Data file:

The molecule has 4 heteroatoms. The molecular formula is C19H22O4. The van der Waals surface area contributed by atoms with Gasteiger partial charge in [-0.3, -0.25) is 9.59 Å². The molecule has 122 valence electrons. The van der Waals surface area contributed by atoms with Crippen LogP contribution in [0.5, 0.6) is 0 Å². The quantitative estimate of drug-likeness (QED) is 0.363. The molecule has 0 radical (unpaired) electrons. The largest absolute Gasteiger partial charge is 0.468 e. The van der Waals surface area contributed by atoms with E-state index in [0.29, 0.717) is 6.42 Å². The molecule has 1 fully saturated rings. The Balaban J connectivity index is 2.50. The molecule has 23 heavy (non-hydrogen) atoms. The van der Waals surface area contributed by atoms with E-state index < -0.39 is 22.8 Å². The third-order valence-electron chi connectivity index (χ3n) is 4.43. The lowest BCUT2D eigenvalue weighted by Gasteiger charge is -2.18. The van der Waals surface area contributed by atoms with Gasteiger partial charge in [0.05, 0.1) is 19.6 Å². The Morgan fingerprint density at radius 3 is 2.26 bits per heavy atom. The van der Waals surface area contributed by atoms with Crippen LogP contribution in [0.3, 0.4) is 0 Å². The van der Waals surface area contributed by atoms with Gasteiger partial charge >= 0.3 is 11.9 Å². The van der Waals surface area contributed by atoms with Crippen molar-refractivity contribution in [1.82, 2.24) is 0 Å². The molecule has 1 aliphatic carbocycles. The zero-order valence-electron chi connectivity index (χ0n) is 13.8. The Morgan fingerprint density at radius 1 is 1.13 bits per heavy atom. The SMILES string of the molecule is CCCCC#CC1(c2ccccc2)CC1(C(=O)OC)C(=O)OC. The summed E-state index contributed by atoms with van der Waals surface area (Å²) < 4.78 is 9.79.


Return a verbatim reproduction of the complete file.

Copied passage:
The molecule has 4 heteroatoms. The molecular formula is C19H22O4. The van der Waals surface area contributed by atoms with Gasteiger partial charge in [-0.3, -0.25) is 9.59 Å². The molecule has 122 valence electrons. The van der Waals surface area contributed by atoms with Crippen LogP contribution in [0.5, 0.6) is 0 Å². The quantitative estimate of drug-likeness (QED) is 0.363. The molecule has 0 radical (unpaired) electrons. The largest absolute Gasteiger partial charge is 0.468 e. The van der Waals surface area contributed by atoms with E-state index in [0.29, 0.717) is 6.42 Å². The molecule has 1 fully saturated rings. The Balaban J connectivity index is 2.50. The molecule has 23 heavy (non-hydrogen) atoms. The van der Waals surface area contributed by atoms with E-state index < -0.39 is 22.8 Å². The third-order valence-electron chi connectivity index (χ3n) is 4.43. The lowest BCUT2D eigenvalue weighted by Gasteiger charge is -2.18. The van der Waals surface area contributed by atoms with Gasteiger partial charge in [0.05, 0.1) is 19.6 Å². The Morgan fingerprint density at radius 3 is 2.26 bits per heavy atom. The van der Waals surface area contributed by atoms with Crippen LogP contribution in [0.3, 0.4) is 0 Å². The van der Waals surface area contributed by atoms with Gasteiger partial charge >= 0.3 is 11.9 Å². The van der Waals surface area contributed by atoms with Crippen molar-refractivity contribution in [1.82, 2.24) is 0 Å². The molecule has 1 aliphatic carbocycles. The zero-order valence-electron chi connectivity index (χ0n) is 13.8. The Morgan fingerprint density at radius 1 is 1.13 bits per heavy atom. The SMILES string of the molecule is CCCCC#CC1(c2ccccc2)CC1(C(=O)OC)C(=O)OC. The summed E-state index contributed by atoms with van der Waals surface area (Å²) < 4.78 is 9.79.